I think a driver of the flood of US capital to Europe is the under-commercialization of European sports properties. What I mean by this is the teams in America are better at commercializing themselves. The sports have four quarters of play, more ad breaks, and additional categories of branding and sponsorship. For many US investors, particularly looking at monetizing the fan base, there is a huge opportunity over in Europe. And the weak euro obviously helps, too. And the final point, which is particularly relevant to some of the big football clubs that we’ve seen going on sale recently, is the scarcity and prestige associated with owning a premium sports asset. I think this is still a huge driver for high-net-worth individuals. As you know, there are a lot of technology deals out there, but you only see the Chelsea’s and the Manchester United’s go on sale every 10 years.

We do a lot of work in sports technology and that’s going to be a huge driver of sport going forward. For the big traditional players in the industry to drive growth, they’ve got to better understand their fans. For example, Manchester United estimate they have over a billion fans globally, but they only have first-party data on a fraction of them. The ability to access those fans, engage with them, and ultimately monetize them will be huge for sports teams and leagues alike.

We have launched a dedicated sports technology business, where we offer fundraising, M&A, and strategic advice to sports tech companies and we firmly believe that technology is going to be a huge value driver for sports over the next couple of years.

I think another really interesting trend is the emergence of new sports and tournaments. I’ve mentioned we’ve done some work in padel, and that sport is currently seeing a large uptake in new players – a similar trend with pickleball over in the US. So, it will be interesting to see whether these new sports can secure a decent media contract. I think it’s probably too early. But who knows?

We’ve also seen recent investment into Premier Lacrosse League and you’ve also got LIV golf, which has just started off but has been a major disrupter. I’m still not sure whether they’ll be a success or not, but disruption can be good for a sport.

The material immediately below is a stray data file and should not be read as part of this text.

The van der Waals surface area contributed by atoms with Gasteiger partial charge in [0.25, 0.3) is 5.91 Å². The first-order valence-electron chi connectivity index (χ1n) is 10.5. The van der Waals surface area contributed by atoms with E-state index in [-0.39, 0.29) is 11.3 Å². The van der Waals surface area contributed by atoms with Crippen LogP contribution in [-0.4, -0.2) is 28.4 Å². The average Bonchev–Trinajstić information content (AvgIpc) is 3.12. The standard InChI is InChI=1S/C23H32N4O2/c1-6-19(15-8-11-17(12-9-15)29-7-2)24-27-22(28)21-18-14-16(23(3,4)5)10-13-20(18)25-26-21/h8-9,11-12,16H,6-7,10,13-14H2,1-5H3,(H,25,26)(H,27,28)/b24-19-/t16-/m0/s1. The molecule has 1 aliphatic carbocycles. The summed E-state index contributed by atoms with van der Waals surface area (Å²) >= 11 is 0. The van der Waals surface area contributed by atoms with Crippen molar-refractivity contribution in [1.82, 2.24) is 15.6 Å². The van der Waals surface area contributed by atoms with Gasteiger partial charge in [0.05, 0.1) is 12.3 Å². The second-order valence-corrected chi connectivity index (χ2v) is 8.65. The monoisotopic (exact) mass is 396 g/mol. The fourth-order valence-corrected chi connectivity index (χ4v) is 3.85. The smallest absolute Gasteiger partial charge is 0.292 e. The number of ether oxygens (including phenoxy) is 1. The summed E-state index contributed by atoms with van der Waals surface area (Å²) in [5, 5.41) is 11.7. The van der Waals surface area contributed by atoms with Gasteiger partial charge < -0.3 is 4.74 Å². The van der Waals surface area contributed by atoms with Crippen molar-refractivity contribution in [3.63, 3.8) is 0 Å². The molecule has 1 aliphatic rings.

Women’s sport is probably the largest growth area. At the moment, we’re seeing large valuations come across from the National Women’s Soccer League; for example, Angel City was valued at around $100 million. I think the average attendance for a game for Angel City was around 19,000 fans, more than half that of the Major League Soccer teams. Whilst media contracts are lagging, I think it will only be a matter of time before they catch up. Just look at the Women’s Euros over the summer, which had record-breaking crowds, and the Women’s Rugby World Cup, which I think shattered the attendance record for a women’s rugby game. Women’s sport will certainly attract more and more investment – the Women’s Super League, for example, has just gone to market for external investment.

We’re also seeing a greater emergence of a multi-club strategy across a multitude of sports, particularly in football. We’re working within the Brazilian and Portuguese leagues and are seeing a lot of interest from existing club owners in potentially acquiring a club. 777 Partners will soon add Hertha Berlin to its portfolio, a trend we are seeing with a number of owners.

How is a looming recession likely to impact sports, the industry, and investment? Does private equity view that as an opportunity for a depressed price across sports assets?

I think because these assets are so scarce, the amount of buyers outstrips the supply by a long way. When you look back to when Chelsea was sold in May 2022, the economic situation wasn’t much better than it is now and it smashed the record for the selling price of football club. I think there were over 12 seriously interested bidders at the end, which is a lot.

Sports assets are very resilient to a recession – perhaps more than any other sector – which will attract private equity investors. They have long-term sponsorship and broadcast contracts, often for four years, which is their main source of revenue. Ticketing revenues are also likely to hold up due to the loyalty of fans who will prioritize going to the game over other discretionary spend.

Media rights deals will continue to increase. The English Premier League’s domestic rights in the most recent negotiations were pretty stagnant, but the international rights have seen a large uptick and there is still a lot more money on the table, especially from the US. Sports also have a great opportunity with the rise of direct-to-consumer offerings (DTC), such as the NBA’s League pass. DTC can be used to complement or substitute traditional rights deals.

I don’t see a recession hugely impacting fan attendance. There may be a small decline in demand, but what you have to remember is that these teams and sports leagues have probably survived the greatest obstacle to a sector ever seen with COVID-19. This resilience is key to driving the investor demand we’re currently seeing.